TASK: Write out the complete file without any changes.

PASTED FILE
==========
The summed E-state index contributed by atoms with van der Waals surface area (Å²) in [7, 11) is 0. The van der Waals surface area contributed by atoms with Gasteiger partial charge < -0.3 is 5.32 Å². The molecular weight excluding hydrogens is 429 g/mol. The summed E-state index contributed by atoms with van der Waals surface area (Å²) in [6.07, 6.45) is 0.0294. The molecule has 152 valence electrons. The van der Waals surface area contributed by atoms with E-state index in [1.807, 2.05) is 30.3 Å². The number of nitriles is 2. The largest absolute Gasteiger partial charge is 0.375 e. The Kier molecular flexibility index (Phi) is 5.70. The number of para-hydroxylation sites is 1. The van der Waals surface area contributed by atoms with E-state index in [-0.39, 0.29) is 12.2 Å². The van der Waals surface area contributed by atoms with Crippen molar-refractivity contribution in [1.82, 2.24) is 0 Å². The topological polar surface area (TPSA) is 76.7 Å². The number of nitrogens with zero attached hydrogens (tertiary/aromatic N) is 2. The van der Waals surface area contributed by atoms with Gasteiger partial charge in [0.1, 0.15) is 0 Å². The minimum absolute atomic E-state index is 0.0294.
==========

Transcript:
The summed E-state index contributed by atoms with van der Waals surface area (Å²) in [7, 11) is 0. The van der Waals surface area contributed by atoms with Gasteiger partial charge < -0.3 is 5.32 Å². The molecular weight excluding hydrogens is 429 g/mol. The summed E-state index contributed by atoms with van der Waals surface area (Å²) in [6.07, 6.45) is 0.0294. The molecule has 152 valence electrons. The van der Waals surface area contributed by atoms with E-state index in [1.807, 2.05) is 30.3 Å². The number of nitriles is 2. The largest absolute Gasteiger partial charge is 0.375 e. The Kier molecular flexibility index (Phi) is 5.70. The number of para-hydroxylation sites is 1. The van der Waals surface area contributed by atoms with E-state index in [-0.39, 0.29) is 12.2 Å². The van der Waals surface area contributed by atoms with Crippen molar-refractivity contribution in [1.82, 2.24) is 0 Å². The topological polar surface area (TPSA) is 76.7 Å². The number of nitrogens with zero attached hydrogens (tertiary/aromatic N) is 2. The van der Waals surface area contributed by atoms with Gasteiger partial charge in [0.1, 0.15) is 0 Å². The minimum absolute atomic E-state index is 0.0294.